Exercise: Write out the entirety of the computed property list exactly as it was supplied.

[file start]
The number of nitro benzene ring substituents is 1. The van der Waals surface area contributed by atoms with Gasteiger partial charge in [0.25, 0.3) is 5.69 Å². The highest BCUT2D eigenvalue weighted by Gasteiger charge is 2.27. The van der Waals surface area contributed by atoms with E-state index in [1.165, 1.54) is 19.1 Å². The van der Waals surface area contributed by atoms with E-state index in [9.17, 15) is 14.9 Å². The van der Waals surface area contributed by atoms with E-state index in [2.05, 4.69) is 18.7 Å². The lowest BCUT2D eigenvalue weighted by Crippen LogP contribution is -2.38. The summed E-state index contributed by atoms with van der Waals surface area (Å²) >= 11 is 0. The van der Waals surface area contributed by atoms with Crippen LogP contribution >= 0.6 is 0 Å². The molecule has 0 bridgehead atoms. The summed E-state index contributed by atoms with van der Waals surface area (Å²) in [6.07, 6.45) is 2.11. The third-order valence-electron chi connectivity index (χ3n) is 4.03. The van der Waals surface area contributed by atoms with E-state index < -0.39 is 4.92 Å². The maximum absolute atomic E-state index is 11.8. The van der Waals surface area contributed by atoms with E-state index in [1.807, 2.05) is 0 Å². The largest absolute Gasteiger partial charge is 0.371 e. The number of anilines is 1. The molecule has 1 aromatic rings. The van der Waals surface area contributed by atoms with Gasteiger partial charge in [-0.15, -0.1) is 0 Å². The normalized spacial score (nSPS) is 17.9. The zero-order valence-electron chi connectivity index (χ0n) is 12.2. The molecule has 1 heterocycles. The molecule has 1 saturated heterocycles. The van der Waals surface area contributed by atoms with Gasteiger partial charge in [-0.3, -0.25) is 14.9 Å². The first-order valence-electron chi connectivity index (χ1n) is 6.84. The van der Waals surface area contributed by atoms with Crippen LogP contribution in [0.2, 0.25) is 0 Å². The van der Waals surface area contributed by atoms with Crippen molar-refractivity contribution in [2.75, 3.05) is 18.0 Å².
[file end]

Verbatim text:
The number of nitro benzene ring substituents is 1. The van der Waals surface area contributed by atoms with Gasteiger partial charge in [0.25, 0.3) is 5.69 Å². The highest BCUT2D eigenvalue weighted by Gasteiger charge is 2.27. The van der Waals surface area contributed by atoms with E-state index in [1.165, 1.54) is 19.1 Å². The van der Waals surface area contributed by atoms with E-state index in [9.17, 15) is 14.9 Å². The van der Waals surface area contributed by atoms with E-state index in [2.05, 4.69) is 18.7 Å². The lowest BCUT2D eigenvalue weighted by Crippen LogP contribution is -2.38. The summed E-state index contributed by atoms with van der Waals surface area (Å²) >= 11 is 0. The van der Waals surface area contributed by atoms with Crippen LogP contribution >= 0.6 is 0 Å². The molecule has 0 bridgehead atoms. The summed E-state index contributed by atoms with van der Waals surface area (Å²) in [6.07, 6.45) is 2.11. The third-order valence-electron chi connectivity index (χ3n) is 4.03. The van der Waals surface area contributed by atoms with E-state index < -0.39 is 4.92 Å². The maximum absolute atomic E-state index is 11.8. The van der Waals surface area contributed by atoms with E-state index in [1.807, 2.05) is 0 Å². The largest absolute Gasteiger partial charge is 0.371 e. The number of anilines is 1. The molecule has 1 aromatic rings. The van der Waals surface area contributed by atoms with Gasteiger partial charge in [-0.15, -0.1) is 0 Å². The normalized spacial score (nSPS) is 17.9. The zero-order valence-electron chi connectivity index (χ0n) is 12.2. The molecule has 1 heterocycles. The molecule has 1 saturated heterocycles. The van der Waals surface area contributed by atoms with Gasteiger partial charge in [-0.3, -0.25) is 14.9 Å². The first-order valence-electron chi connectivity index (χ1n) is 6.84. The van der Waals surface area contributed by atoms with Crippen LogP contribution in [0.2, 0.25) is 0 Å². The van der Waals surface area contributed by atoms with Crippen molar-refractivity contribution in [2.75, 3.05) is 18.0 Å².